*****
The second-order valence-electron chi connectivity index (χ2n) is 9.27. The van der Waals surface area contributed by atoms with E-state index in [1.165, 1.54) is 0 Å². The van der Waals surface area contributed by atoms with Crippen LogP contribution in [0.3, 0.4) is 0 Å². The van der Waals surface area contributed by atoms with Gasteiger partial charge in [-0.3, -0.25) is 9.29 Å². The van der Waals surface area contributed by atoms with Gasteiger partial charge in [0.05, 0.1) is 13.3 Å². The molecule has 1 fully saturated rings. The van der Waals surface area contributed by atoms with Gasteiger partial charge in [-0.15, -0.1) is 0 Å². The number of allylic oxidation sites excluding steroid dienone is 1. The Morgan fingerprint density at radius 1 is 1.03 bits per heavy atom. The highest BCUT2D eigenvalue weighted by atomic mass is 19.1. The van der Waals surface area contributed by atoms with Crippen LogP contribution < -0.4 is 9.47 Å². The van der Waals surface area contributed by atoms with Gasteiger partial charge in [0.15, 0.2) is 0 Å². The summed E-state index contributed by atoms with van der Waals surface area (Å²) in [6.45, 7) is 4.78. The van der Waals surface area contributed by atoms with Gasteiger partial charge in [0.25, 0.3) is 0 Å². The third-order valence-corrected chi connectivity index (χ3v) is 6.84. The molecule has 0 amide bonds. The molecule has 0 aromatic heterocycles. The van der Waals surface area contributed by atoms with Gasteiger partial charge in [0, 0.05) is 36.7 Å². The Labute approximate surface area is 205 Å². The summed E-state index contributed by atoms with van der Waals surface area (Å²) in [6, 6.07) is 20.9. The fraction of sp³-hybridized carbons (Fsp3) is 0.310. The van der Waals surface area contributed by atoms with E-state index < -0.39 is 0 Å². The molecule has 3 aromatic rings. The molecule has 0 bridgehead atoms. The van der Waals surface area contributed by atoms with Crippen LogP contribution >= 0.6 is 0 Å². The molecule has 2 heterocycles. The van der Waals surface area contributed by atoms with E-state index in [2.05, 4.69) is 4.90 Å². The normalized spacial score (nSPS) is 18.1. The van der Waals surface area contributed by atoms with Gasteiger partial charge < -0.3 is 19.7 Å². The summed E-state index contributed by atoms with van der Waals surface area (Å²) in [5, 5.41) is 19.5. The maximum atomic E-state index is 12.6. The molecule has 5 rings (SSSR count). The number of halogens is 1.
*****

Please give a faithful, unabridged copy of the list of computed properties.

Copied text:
The second-order valence-electron chi connectivity index (χ2n) is 9.27. The van der Waals surface area contributed by atoms with E-state index in [1.165, 1.54) is 0 Å². The van der Waals surface area contributed by atoms with Crippen LogP contribution in [0.3, 0.4) is 0 Å². The van der Waals surface area contributed by atoms with Gasteiger partial charge in [-0.3, -0.25) is 9.29 Å². The van der Waals surface area contributed by atoms with Gasteiger partial charge in [0.05, 0.1) is 13.3 Å². The molecule has 1 fully saturated rings. The van der Waals surface area contributed by atoms with Gasteiger partial charge in [-0.15, -0.1) is 0 Å². The number of allylic oxidation sites excluding steroid dienone is 1. The Morgan fingerprint density at radius 1 is 1.03 bits per heavy atom. The highest BCUT2D eigenvalue weighted by atomic mass is 19.1. The van der Waals surface area contributed by atoms with Crippen LogP contribution < -0.4 is 9.47 Å². The van der Waals surface area contributed by atoms with Gasteiger partial charge in [0.15, 0.2) is 0 Å². The summed E-state index contributed by atoms with van der Waals surface area (Å²) in [6.45, 7) is 4.78. The van der Waals surface area contributed by atoms with Gasteiger partial charge in [0.25, 0.3) is 0 Å². The third-order valence-corrected chi connectivity index (χ3v) is 6.84. The molecule has 0 amide bonds. The molecule has 0 aromatic heterocycles. The van der Waals surface area contributed by atoms with Gasteiger partial charge in [0, 0.05) is 36.7 Å². The Labute approximate surface area is 205 Å². The summed E-state index contributed by atoms with van der Waals surface area (Å²) in [6, 6.07) is 20.9. The fraction of sp³-hybridized carbons (Fsp3) is 0.310. The van der Waals surface area contributed by atoms with E-state index < -0.39 is 0 Å². The molecule has 3 aromatic rings. The molecule has 0 bridgehead atoms. The van der Waals surface area contributed by atoms with Crippen LogP contribution >= 0.6 is 0 Å². The molecule has 2 heterocycles. The van der Waals surface area contributed by atoms with E-state index in [2.05, 4.69) is 4.90 Å². The normalized spacial score (nSPS) is 18.1. The van der Waals surface area contributed by atoms with Gasteiger partial charge < -0.3 is 19.7 Å². The summed E-state index contributed by atoms with van der Waals surface area (Å²) in [5, 5.41) is 19.5. The maximum atomic E-state index is 12.6. The molecule has 5 rings (SSSR count). The number of halogens is 1.